A view from the bridge of HMS H5.
|Builder:||Canadian Vickers, Montreal|
|Fate:||Sunk, 2 March 1918|
|Class and type:||H class submarine|
|Length:||150 ft 3 in (45.80 m)|
|Beam:||15 ft 4 in (4.67 m)|
HMS H5, was a British H-class submarine of the Royal Navy. She sank the U-boat U 51 in July 1916, but was herself sunk after being rammed by the British merchantman Rutherglen when mistaken for a German U-boat on 2 March 1918. All on board perished; they are commemorated on Panel 29 at Royal Navy Submarine Museum. Also on board as an observer was US Navy Lieutenant Earle Wayne Freed Childs from the American submarine AL-2. He became the first US submariner to lose his life in the First World War. The wreck's site is designated as a controlled site under the Protection of Military Remains Act. A plaque commemorating the 26 who died was dedicated on Armed Forces Day 2010 in Holyhead.
Like all pre-H11 British H-class submarines, H5 had a displacement of 364 tonnes (401 short tons) at the surface and 434 tonnes (478 short tons) while submerged. It had a total length of 171 feet (52 m), a beam length of 15 feet 4 inches (4.67 m), and a draught length of 12 feet (3.7 m). It contained a diesel engines providing a total power of 480 horsepower (360 kW) and two electric motors each providing 320 horsepower (240 kW) power. The use of its electric motors made the submarine travel at 11 knots (20 km/h; 13 mph). It would normally carry 16.4 tonnes (18.1 short tons) of fuel and had a maximum capacity of 18 tonnes (20 short tons).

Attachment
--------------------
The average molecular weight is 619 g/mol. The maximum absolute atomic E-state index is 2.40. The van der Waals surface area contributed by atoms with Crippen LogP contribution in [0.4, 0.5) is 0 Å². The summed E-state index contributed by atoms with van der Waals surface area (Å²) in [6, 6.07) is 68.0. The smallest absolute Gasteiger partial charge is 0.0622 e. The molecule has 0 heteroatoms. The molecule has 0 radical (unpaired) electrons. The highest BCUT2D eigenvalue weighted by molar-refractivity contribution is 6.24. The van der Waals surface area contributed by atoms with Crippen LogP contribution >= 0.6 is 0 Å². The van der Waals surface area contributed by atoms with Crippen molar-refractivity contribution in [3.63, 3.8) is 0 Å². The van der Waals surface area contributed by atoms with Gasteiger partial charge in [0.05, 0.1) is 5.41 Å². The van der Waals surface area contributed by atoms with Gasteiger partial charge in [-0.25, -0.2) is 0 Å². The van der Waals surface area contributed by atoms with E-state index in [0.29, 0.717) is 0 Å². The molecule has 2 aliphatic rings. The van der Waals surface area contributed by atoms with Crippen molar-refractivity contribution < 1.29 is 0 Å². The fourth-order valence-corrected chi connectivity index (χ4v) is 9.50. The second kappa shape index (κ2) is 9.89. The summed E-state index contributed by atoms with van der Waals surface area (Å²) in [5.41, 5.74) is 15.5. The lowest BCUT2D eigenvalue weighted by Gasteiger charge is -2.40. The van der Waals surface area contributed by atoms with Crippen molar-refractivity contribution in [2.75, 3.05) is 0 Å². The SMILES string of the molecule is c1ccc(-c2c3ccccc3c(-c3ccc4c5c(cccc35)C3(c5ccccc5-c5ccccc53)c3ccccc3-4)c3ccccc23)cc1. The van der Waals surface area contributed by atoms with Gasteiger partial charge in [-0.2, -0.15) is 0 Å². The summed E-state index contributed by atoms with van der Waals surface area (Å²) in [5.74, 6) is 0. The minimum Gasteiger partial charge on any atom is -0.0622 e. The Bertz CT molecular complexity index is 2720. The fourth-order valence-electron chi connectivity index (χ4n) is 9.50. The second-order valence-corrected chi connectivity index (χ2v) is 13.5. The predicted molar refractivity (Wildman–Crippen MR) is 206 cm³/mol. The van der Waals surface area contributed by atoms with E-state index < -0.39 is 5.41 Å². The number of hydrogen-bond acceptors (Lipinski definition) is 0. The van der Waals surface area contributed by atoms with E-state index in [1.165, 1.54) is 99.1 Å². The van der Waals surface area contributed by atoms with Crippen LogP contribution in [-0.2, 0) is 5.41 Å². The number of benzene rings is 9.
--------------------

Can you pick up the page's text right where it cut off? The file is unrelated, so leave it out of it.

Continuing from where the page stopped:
The submarine had a maximum surface speed of 13 knots (24 km/h; 15 mph) and a submerged speed of 11 knots (20 km/h; 13 mph). British H-class submarines had ranges of 1,600 nautical miles (3,000 km; 1,800 mi). H5 was fitted with a 6 pounds (2.7 kg) Hotchkiss quick-firing gun (6-pounder) and four 18 inches (460 mm) torpedo tubes. Its torpedo tubes were fitted to the bows and the submarine carried eight 18 inches (460 mm) torpedoes. She is a Holland 602 type submarine but was designed to meet Royal Navy specifications. Her complement was twenty-two crew members.
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- National Archives, Kew: HW 7/3, Room 40, History of German Naval Warfare 1914–1918
- MCA website: controlled sites under the Protection of Military Remains Act
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